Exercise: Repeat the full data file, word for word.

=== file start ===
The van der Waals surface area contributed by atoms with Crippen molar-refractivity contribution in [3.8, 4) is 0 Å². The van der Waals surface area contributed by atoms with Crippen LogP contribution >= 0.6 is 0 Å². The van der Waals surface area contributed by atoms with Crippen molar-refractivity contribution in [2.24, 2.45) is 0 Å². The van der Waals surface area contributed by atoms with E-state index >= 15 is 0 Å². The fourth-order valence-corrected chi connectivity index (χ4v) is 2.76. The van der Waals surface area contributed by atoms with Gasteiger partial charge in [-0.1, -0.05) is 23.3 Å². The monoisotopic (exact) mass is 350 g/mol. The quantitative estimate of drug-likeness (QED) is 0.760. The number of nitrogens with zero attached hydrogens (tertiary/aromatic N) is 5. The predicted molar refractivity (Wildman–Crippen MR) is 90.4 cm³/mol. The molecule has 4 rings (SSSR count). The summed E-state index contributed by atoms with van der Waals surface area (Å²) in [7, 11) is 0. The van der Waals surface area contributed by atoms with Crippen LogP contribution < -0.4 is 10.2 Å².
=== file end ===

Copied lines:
The van der Waals surface area contributed by atoms with Crippen molar-refractivity contribution in [3.8, 4) is 0 Å². The van der Waals surface area contributed by atoms with Crippen LogP contribution >= 0.6 is 0 Å². The van der Waals surface area contributed by atoms with Crippen molar-refractivity contribution in [2.24, 2.45) is 0 Å². The van der Waals surface area contributed by atoms with E-state index >= 15 is 0 Å². The fourth-order valence-corrected chi connectivity index (χ4v) is 2.76. The van der Waals surface area contributed by atoms with Gasteiger partial charge in [-0.1, -0.05) is 23.3 Å². The monoisotopic (exact) mass is 350 g/mol. The quantitative estimate of drug-likeness (QED) is 0.760. The number of nitrogens with zero attached hydrogens (tertiary/aromatic N) is 5. The predicted molar refractivity (Wildman–Crippen MR) is 90.4 cm³/mol. The molecule has 4 rings (SSSR count). The summed E-state index contributed by atoms with van der Waals surface area (Å²) in [7, 11) is 0. The van der Waals surface area contributed by atoms with Crippen LogP contribution < -0.4 is 10.2 Å².